EP131 – The Link Between Breast Cancer and Bone Health

[00:00:00] Adam Walker: This program is supported by Amgen. Amgen strives to serve patients by transforming the promise of science and biotechnology into therapies for patients with serious illnesses. Learn more at Amgen.com.

Today we’re bringing you an encore episode from last September. In Episode 131, I talked to Dr. Fred Singer from American Bone Health to discuss the link between breast cancer and bone health.

As the host of this show, I’ve had the chance to talk to so many people about how breast cancer is much, much more than a diagnosis – it incorporates mental and emotional health, ties into your community, and can impact the rest of your body’s wellbeing.

So let’s listen back to this conversation on our conversation that’s important enough to share again – the relationship between breast cancer and bone health.

From Susan G Komen, this is Real Pink, a podcast exploring real stories, struggles, and triumphs related to breast cancer. We’re taking the conversation from the doctor’s office to your living room.

On today’s podcast. We talked to Dr. Fred singer from American bone health to discuss the link between breast cancer and bone health.

You will learn about how to assess your risk of bone fractures, how to improve your overall bone health and the different screenings available to individuals. Obtaining a baseline bone scan coupled with knowing your bone health risks can offer you a plan for maintaining strong, healthy bones, which is important to your overall health Dr.Singer. Welcome to the show.

Dr. Fred Singer: Thank you.

Adam Walker: Well, I’m, I’m excited to talk to you about this. This is a, a, a kind of unusual topic for us. Um, and, but I think it’s important. And so talk to us, tell us what’s the link between bone health and breast cancer and for metastatic patients, what can they do to improve their overall bone health?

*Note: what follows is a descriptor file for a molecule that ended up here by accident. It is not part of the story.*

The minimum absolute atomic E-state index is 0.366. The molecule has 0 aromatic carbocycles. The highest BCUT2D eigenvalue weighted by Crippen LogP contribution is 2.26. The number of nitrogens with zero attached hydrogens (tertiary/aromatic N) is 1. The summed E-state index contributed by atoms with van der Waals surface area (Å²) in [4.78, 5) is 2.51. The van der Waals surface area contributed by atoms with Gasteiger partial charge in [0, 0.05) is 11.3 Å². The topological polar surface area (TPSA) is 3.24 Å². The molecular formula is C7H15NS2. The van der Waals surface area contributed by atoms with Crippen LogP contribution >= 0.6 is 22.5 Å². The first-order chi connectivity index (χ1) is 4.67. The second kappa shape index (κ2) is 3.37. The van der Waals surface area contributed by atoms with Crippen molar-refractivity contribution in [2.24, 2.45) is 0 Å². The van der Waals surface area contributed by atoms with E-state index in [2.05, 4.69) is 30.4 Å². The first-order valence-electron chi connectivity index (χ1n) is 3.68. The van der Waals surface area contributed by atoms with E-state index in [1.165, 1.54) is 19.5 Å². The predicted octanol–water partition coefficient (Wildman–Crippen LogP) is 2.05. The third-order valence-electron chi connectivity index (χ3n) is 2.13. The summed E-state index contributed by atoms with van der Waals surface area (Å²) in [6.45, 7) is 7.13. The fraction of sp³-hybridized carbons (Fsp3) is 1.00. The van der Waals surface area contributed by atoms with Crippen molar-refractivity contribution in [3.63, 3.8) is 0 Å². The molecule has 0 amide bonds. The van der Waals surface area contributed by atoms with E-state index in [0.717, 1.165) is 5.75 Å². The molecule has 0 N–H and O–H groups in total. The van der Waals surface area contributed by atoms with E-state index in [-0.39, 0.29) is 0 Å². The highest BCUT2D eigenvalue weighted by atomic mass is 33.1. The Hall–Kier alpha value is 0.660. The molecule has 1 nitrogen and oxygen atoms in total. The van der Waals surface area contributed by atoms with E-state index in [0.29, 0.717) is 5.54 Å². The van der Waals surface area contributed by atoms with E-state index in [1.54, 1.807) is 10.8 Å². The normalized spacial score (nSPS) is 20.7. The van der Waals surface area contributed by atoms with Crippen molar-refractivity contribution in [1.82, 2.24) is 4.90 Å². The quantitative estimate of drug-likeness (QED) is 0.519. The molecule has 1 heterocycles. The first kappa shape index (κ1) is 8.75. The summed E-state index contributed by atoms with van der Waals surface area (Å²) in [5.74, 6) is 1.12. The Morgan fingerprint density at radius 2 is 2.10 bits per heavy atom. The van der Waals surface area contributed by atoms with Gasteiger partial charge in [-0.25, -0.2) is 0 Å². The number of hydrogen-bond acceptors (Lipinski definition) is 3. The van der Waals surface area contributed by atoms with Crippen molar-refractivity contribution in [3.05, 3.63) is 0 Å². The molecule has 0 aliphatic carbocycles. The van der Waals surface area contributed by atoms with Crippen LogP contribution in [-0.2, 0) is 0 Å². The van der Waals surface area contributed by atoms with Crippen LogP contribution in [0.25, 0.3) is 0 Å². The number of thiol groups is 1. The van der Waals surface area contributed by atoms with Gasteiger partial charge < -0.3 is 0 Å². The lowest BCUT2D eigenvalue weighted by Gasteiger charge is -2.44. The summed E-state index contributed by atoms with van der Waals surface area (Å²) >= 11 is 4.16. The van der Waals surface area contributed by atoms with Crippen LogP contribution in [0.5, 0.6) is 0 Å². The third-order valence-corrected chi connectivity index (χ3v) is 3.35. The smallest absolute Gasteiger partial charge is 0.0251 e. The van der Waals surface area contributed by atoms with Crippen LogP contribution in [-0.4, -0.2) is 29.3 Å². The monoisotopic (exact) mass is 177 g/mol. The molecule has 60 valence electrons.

[00:01:53] Dr. Fred Singer: Well, I think risk cancer patients in my extensive experience are, uh, at considerable risk for developing bone loss and perhaps osteoporosis and fractures. Uh, the good news is it’s completely preventable in the vast majority of people, but one has to be aware of the subject, uh, and to deal with it. Uh, so the, the risk in breast cancer patients.

Is several one. Uh, most women with breast cancer are postmenopausal. So once they have a diagnosis, they’re not gonna be on estrogen, which does protect the bones very nicely. Number two, depending on the type of tumor, the oncologist may give chemotherapy, which, uh, More or less kills tumors, but it also damages bone and number three, commonly in many patients, uh, Anti estrogen’s drugs are used.

So even when someone is post-menopausal, they’re still producing a little estrogen anti-estrogen drugs, knock it down. So bone loss is somewhat greater. So, uh, therefore if one has breast cancer and undergoes those kind of therapies, Or even if they don’t undergo those therapies, they’re, they’re estrogen deficient.

So bone loss is common if not in almost every patient and, uh, that can lead over years, at least, uh, to, uh, Osteoporosis and fractures now, metastases from breast cancer. That’s a little different story. That’s a bit more threatening. It suggests the tumor, the tumor has not been, uh, completely resolved, uh, and, uh, re there are other drugs that are given to try and.